Question:  You mentioned that you had a lot of experience with Jordan, but you have a lot of length now.  So does that change how you guys play, I’m talking about defense, Beilein talked about taking a lot of charges.  What is a charge? Then when you have more length, are you coaching guys to maybe try to block more shots? 

Bacari Alexander:  “You know what, what we’re trying to do is get then to those spots early in possessions.  A lot of times whether you talk about the block charge, call, or the shot blocking call, it takes great timing.  A lot of times, our guys, because of the stimulus of the game, moving much faster than the high school level, they are a little tape delayed on rotations.  Oftentimes we get there and we may think about blocking the shot and it leads to a foul.  Other times we may get there, think about taking a charge and it leads to a foul.  There is still some timing that has to be invested to get those guys to that level. With the length, I think one of the things that you will see defensively that we’ll do quite a bit is chart defections.  How much can we defect the ball, disrupt people, pressure passes and pressure shots to see if we can affect field goal percentages that way as well.”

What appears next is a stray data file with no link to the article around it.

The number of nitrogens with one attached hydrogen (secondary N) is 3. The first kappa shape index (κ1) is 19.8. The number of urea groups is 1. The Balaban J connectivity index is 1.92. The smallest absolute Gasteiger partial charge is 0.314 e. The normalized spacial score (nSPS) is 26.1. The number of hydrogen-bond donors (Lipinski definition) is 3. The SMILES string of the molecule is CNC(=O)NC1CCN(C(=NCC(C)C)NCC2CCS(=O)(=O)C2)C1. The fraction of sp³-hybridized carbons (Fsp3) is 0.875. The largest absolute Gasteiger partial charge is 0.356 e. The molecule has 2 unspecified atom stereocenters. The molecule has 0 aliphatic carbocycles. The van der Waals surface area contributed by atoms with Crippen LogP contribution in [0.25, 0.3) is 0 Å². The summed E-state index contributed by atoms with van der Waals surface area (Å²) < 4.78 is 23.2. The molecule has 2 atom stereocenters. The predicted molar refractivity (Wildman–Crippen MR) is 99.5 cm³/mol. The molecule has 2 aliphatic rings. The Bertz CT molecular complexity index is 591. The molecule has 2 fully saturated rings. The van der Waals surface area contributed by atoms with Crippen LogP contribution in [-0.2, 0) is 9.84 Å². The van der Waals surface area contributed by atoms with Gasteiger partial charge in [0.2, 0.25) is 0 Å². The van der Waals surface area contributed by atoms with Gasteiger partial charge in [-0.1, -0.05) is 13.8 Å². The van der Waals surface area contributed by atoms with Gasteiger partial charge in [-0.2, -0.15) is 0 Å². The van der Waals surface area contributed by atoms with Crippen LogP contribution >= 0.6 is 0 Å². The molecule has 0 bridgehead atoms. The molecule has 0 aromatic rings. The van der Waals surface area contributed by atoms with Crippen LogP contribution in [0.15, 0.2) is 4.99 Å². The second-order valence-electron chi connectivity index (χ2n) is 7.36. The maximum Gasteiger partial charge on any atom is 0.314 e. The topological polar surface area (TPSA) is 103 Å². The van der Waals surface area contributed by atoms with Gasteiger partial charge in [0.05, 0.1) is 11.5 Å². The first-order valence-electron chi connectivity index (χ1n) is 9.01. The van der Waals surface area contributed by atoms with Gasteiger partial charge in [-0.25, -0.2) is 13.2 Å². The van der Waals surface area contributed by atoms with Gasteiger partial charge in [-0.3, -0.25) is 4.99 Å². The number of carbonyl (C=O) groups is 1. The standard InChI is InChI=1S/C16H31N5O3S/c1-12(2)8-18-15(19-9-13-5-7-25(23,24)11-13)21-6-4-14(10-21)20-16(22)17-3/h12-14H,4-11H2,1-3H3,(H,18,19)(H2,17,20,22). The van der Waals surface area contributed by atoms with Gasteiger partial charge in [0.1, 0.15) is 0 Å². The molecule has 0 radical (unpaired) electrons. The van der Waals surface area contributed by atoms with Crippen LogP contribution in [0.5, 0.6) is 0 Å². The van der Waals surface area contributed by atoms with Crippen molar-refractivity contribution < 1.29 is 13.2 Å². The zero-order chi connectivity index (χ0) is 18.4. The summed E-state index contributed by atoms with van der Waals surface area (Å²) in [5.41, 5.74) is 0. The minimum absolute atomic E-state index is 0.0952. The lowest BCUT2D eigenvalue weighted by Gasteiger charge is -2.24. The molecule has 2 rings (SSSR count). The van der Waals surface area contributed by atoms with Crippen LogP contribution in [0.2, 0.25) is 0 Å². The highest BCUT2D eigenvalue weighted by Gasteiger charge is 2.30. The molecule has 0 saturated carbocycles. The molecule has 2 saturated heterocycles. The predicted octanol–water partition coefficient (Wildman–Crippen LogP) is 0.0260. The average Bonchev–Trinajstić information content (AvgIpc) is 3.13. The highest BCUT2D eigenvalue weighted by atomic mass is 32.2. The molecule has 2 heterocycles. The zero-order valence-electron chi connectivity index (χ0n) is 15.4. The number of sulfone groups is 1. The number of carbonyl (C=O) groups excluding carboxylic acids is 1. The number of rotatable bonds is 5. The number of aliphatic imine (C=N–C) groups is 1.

Question:  Coach Beilein talked about dumping it down to Ricky and he has a jump hook.  How much more of that is emphasized in practice now that you have a guy or guys that can do that, or is the emphasis just the same, you just going to use it more in games now? 

Bacari Alexander:  “It’s a developing part of our attack.  I joke a lot of times with our perimeter players that I know it has been a long time since you had a highly skilled back to the basket big, you have some great face up guys like Mitch McGary and others.  But now you’ve got a back to the basket guy who can really get a double seal meaning two feet in the paint for leverage.  The Ricky Doyle project, as I would call it, is something that is evolution in our offensive scheme.” 

Question:  What is Ricky’s ceiling?

Bacari Alexander:  “Probably like a room without roof.”